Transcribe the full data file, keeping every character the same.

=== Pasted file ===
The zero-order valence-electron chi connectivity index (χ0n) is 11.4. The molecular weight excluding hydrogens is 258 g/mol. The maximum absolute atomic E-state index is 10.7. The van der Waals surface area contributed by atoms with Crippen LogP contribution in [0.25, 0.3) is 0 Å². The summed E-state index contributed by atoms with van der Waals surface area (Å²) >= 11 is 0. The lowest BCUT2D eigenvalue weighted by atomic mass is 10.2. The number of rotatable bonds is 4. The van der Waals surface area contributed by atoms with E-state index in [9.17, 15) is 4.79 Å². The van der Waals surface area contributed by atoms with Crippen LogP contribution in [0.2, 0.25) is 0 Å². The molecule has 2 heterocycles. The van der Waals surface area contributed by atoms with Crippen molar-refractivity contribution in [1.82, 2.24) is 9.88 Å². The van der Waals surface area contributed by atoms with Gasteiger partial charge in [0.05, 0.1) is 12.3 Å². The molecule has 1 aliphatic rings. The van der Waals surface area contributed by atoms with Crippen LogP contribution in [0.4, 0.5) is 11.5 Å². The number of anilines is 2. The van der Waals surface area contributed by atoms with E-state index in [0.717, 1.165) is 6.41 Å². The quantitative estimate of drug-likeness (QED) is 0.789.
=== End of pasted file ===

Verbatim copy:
The zero-order valence-electron chi connectivity index (χ0n) is 11.4. The molecular weight excluding hydrogens is 258 g/mol. The maximum absolute atomic E-state index is 10.7. The van der Waals surface area contributed by atoms with Crippen LogP contribution in [0.25, 0.3) is 0 Å². The summed E-state index contributed by atoms with van der Waals surface area (Å²) >= 11 is 0. The lowest BCUT2D eigenvalue weighted by atomic mass is 10.2. The number of rotatable bonds is 4. The van der Waals surface area contributed by atoms with E-state index in [9.17, 15) is 4.79 Å². The van der Waals surface area contributed by atoms with Crippen LogP contribution in [0.2, 0.25) is 0 Å². The molecule has 2 heterocycles. The van der Waals surface area contributed by atoms with Crippen molar-refractivity contribution in [1.82, 2.24) is 9.88 Å². The van der Waals surface area contributed by atoms with Gasteiger partial charge in [0.05, 0.1) is 12.3 Å². The molecule has 1 aliphatic rings. The van der Waals surface area contributed by atoms with Crippen LogP contribution in [0.4, 0.5) is 11.5 Å². The number of anilines is 2. The van der Waals surface area contributed by atoms with E-state index in [0.717, 1.165) is 6.41 Å². The quantitative estimate of drug-likeness (QED) is 0.789.